Contract length was the main point of contention that prevented Tyronn Lue from becoming the Lakers’ next coach, tweets Ramona Shelburne of ESPN. L.A. was offering Lue $18MM over three years, which would line up with LeBron James‘ remaining commitment to the team. Lue was “insulted” that the Lakers viewed him as just a coach for LeBron and was seeking a five-year deal.
A source tells Shelburne that GM Rob Pelinka didn’t believe negotiations would collapse because Lue doesn’t have interest from any other teams (Twitter link). However, the Cavaliers still owe Lue about $10MM and he didn’t want to risk losing money by taking an offer that he considered below his market value. He also believes his experience coaching at a championship level warrants a longer commitment.
There’s more this morning on the Lue situation:
- Talks also broke down because of the Lakers’ insistence on having the final say on Lue’s assistant coaches, according to Marc Stein of The New York Times. Lue was willing to make former Pacers and Magic head coach Frank Vogel his top assistant, sources tell Stein, but management wanted him to put Jason Kidd on the staff as well after he performed well in an interview. Stein also reports that two advisers to Lakers owner Jeanie Buss feared that the team would be giving James too much power by hiring Lue.
- Former Lakers player Kurt Rambis, who now serves as an adviser, has expanded his power in the organization and is playing a critical role in the coaching search, relays Adrian Wojnarowski of ESPN.
- Buss made a mistake by letting Pelinka assume too much power after team president Magic Johnson resigned, contends Bill Oram of The Athletic. Lue was the only available candidate who has experience coaching James and was willing to sign up for another round, Oram notes, and Pelinka couldn’t get a deal done. He states that Buss should have found someone to serve as president of basketball operations and let him hire a GM and conduct the coaching search. Instead, she trusted the organization to Kobe Bryant‘s former agent.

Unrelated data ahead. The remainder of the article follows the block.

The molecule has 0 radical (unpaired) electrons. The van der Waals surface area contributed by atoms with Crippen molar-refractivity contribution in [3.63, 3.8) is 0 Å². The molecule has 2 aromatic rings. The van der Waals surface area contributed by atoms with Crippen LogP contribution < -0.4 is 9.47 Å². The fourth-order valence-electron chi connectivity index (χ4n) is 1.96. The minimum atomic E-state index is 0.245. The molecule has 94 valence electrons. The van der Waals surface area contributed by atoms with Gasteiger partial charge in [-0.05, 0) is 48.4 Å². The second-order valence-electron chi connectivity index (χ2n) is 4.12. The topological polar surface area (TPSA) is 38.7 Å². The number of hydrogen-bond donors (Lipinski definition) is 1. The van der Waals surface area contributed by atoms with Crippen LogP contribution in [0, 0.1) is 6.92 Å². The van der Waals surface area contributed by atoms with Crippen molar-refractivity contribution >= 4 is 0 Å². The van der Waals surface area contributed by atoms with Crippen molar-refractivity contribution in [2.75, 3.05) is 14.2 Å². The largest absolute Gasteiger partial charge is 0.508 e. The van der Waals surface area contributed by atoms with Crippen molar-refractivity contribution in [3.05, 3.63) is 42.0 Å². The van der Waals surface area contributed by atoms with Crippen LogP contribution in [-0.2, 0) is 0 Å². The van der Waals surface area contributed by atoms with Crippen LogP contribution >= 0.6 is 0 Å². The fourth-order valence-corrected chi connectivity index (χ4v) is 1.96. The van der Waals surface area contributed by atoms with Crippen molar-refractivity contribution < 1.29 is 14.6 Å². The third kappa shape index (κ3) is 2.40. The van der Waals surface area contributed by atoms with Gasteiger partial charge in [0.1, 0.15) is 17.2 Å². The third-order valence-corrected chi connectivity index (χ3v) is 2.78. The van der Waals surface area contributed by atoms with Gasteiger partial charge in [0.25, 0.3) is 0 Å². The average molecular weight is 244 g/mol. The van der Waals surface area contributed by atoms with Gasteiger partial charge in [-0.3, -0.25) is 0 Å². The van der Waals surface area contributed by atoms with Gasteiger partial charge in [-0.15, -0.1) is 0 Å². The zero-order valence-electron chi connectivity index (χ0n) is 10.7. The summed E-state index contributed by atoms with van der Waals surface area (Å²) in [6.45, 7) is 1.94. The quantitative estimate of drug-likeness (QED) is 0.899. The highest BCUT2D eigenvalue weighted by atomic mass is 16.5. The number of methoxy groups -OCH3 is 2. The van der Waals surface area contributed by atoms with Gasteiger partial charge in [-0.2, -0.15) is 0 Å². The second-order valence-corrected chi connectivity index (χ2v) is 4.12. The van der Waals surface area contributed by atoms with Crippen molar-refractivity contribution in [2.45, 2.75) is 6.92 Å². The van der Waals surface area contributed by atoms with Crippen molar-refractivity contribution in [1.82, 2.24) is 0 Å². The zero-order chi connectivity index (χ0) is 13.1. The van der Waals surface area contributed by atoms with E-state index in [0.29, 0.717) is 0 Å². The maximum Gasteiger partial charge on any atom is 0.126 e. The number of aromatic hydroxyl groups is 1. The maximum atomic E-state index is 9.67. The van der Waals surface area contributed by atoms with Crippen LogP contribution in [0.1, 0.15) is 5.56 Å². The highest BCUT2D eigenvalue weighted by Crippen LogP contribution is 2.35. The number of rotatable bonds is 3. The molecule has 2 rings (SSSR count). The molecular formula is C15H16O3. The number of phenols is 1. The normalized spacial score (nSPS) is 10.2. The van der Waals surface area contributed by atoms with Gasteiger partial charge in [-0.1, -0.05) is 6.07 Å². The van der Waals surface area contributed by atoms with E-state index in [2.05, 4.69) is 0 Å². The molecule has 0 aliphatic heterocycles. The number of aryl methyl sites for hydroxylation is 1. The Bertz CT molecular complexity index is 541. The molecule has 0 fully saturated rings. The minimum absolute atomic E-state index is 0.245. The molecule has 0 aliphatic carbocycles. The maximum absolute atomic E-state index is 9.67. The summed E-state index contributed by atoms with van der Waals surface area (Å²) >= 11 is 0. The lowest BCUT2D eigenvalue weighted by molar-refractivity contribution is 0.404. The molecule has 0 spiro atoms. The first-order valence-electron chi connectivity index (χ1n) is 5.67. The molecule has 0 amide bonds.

- The new coaching candidates — Vogel, Mike Woodson and Lionel Hollins, won’t inspire Lakers fans or help to satisfy James, who has just two years left before he can opt out of his contract, Oram adds. He also wonders how much ineptitude James is willing to put up with before he demands to be traded to a better-run organization.
- Lue’s plans for the Lakers would have looked very similar to how he utilized James in Cleveland, according to Joe Vardon of The Athletic. Lue believes LeBron is most effective in a structured offense where he has an order of options to follow depending on how the defense reacts. Under Luke Walton, the Lakers used more of a random approach where four players had the option to push the ball up court, while the others were instructed to fill lanes on the fast break. Lue told management he would have arranged the minutes for James and Brandon Ingram so that one was always on the court.